This article is more than 1 year old
Data-mining technique outs authors of anonymous email
Unmasking trolls, one 'write-print' at a time
Engineers and computer scientists say they have devised a novel method for identifying authors of anonymous emails that's reliable enough to be used in courts of law.
In a series of papers published over the past few years, the researchers from Concordia University in Montreal have described what they say is the first ever data-mining algorithm for identifying the most plausible author of an anonymous email. It works by establishing a “write-print” of each suspected author by quantifying unique patterns in each individual's email writings. It can be used to unmask authors of emails used in spam, phishing cyberbullying and other types of offenses.
“Our insight is that the write-print of an individual is the combinations of features that occur frequently in his/her written emails,” the researchers wrote in a paper (PDF) first published in the publication Digital Investigation. “The commonly used features are lexical, syntactical, structural and content-specific attributes. By matching the write-print with the malicious email, the true author can be identified.”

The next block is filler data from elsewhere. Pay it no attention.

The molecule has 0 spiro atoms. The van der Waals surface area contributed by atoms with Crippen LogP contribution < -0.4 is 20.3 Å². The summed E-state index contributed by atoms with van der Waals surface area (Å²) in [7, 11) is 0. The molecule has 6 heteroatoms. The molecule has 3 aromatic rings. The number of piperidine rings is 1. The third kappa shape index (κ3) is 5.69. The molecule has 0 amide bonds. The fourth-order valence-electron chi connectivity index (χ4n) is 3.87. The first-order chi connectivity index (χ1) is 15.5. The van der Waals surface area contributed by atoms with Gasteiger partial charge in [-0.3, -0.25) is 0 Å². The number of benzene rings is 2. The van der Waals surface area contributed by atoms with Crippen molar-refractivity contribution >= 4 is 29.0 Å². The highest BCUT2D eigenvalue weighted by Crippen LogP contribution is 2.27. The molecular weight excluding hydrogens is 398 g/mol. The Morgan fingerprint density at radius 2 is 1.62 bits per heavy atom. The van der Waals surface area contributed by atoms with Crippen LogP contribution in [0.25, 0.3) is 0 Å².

Characteristics include word usage, word sequence, common spelling and grammatical mistakes, vocabulary richness, hyphenation and punctuation.
The new approach differs from previous methods by filtering out characteristics found in two or more of the suspects' writing styles. So-called decision tree methods often attempt to use the same set of features to deduce the write-print of different suspects. By excluding the styles that multiple suspects share, the technique attempts to generate a unique signature for each potential author under investigation.
At the heart of the method is an algorithm known as AuthorMiner. It mathematically extracts frequent patterns found in suspects emails and then filters out those that are common to other suspects. It then compares the anonymous email with each of the generated write-prints to identify the closest match.
To test the method, they used it on a set of more than 200,000 emails written by 158 employees of Enron before the energy company was exposed for financial fraud. When finely tuned, the technique identified the author about 80 percent of the time.
Additional papers from the researchers – who include Farkhund Iqbal, Rachid Hadjidj, Benjamin Fung, and Mourad Debbabi – are available here. ®